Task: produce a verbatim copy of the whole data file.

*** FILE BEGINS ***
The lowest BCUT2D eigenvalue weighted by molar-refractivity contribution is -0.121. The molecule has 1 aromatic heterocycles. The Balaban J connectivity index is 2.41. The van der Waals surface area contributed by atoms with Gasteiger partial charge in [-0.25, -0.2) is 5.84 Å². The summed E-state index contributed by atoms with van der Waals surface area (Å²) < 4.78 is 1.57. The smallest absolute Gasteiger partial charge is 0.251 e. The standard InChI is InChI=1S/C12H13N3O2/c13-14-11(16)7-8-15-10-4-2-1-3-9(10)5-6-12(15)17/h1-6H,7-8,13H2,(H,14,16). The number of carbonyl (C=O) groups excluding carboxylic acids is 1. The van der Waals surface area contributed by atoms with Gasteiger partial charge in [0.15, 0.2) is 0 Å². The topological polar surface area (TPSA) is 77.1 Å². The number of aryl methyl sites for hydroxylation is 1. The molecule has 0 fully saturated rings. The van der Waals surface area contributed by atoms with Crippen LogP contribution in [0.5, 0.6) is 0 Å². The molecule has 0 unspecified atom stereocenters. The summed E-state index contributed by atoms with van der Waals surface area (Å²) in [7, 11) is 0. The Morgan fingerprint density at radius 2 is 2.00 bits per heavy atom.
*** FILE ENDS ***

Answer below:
The lowest BCUT2D eigenvalue weighted by molar-refractivity contribution is -0.121. The molecule has 1 aromatic heterocycles. The Balaban J connectivity index is 2.41. The van der Waals surface area contributed by atoms with Gasteiger partial charge in [-0.25, -0.2) is 5.84 Å². The summed E-state index contributed by atoms with van der Waals surface area (Å²) < 4.78 is 1.57. The smallest absolute Gasteiger partial charge is 0.251 e. The standard InChI is InChI=1S/C12H13N3O2/c13-14-11(16)7-8-15-10-4-2-1-3-9(10)5-6-12(15)17/h1-6H,7-8,13H2,(H,14,16). The number of carbonyl (C=O) groups excluding carboxylic acids is 1. The van der Waals surface area contributed by atoms with Gasteiger partial charge in [0.15, 0.2) is 0 Å². The topological polar surface area (TPSA) is 77.1 Å². The number of aryl methyl sites for hydroxylation is 1. The molecule has 0 fully saturated rings. The van der Waals surface area contributed by atoms with Crippen LogP contribution in [0.5, 0.6) is 0 Å². The molecule has 0 unspecified atom stereocenters. The summed E-state index contributed by atoms with van der Waals surface area (Å²) in [7, 11) is 0. The Morgan fingerprint density at radius 2 is 2.00 bits per heavy atom.